Etymology
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frustration (n.)

"act of frustrating, disappointment, defeat," 1550s, from Latin frustrationem (nominative frustratio) "a deception, a disappointment," noun of action from past-participle stem of frustrari "to deceive, disappoint, make vain," from frustra (adv.) "in vain, in error," which is related to fraus "injury, harm," a word of uncertain origin (see fraud). Earlier (mid-15c.) with a now-obsolete sense of "nullification."

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discomfiture (n.)

mid-14c., "defeat in battle, overthrow," from Old French desconfiture "rout, defeat" (12c.; Modern French déconfiture), from desconfire (see discomfit). Sense of "frustration, disappointment" is from late 14c. Confused since 15c. with discomforture "discouragement, distress."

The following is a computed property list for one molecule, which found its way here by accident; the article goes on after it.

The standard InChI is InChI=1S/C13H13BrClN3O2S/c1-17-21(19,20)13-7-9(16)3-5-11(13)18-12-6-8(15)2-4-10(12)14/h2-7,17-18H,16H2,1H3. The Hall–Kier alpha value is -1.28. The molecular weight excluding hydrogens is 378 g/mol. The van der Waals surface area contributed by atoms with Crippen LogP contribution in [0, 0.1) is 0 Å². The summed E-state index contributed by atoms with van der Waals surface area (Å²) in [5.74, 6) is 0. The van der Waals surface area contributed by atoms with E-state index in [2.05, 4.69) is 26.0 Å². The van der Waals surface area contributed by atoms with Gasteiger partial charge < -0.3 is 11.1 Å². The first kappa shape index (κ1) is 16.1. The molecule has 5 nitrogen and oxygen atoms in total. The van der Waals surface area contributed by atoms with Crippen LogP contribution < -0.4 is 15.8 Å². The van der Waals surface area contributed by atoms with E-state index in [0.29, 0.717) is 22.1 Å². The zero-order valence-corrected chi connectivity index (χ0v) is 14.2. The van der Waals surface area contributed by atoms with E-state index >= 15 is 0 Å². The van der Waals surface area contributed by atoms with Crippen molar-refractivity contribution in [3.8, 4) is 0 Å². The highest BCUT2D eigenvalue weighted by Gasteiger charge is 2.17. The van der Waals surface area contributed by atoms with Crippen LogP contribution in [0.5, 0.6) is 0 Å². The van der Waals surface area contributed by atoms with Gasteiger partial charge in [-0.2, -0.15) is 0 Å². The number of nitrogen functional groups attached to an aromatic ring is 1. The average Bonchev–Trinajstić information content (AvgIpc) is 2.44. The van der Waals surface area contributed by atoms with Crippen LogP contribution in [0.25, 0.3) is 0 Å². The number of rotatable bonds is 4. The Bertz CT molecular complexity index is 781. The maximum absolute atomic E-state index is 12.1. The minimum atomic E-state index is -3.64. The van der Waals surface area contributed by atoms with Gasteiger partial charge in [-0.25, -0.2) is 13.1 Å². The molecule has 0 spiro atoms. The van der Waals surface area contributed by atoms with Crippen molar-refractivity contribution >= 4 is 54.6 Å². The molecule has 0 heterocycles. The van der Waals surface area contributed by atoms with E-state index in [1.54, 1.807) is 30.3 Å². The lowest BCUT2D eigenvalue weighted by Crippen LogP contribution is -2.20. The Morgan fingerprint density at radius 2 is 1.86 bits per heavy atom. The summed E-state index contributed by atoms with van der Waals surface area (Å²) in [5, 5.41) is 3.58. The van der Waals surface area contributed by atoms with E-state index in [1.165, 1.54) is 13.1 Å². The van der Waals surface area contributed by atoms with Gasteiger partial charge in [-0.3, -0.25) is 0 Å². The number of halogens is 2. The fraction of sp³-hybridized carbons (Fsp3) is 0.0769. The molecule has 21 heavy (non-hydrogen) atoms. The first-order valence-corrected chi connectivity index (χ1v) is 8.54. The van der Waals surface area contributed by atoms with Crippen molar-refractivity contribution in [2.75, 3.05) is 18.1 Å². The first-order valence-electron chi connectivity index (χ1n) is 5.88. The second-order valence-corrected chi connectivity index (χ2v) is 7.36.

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gamer (n.)

mid-15c., "an athlete" (mid-13c. as a surname, Johannes le Gamer), agent noun from game (v.). Meaning "one devoted to playing video or computer games" is attested by 1981 (by 1975 in reference to players of Dungeons & Dragons). Gamester is attested from 1580s but also sometimes meant "prostitute" (compare old slang The Game "sexual intercourse" (by 1930s), probably from the first game ever played "copulation"). From 1550s as "a gambler." Gamesman is from 1947.

Quite a few of the gamers we've encountered during our monthly strolls down "Arcade Alley" suffer the same chronic frustration: finding enough opponents to slake their thirst for endless hours of play. [Video magazine, May 1981]
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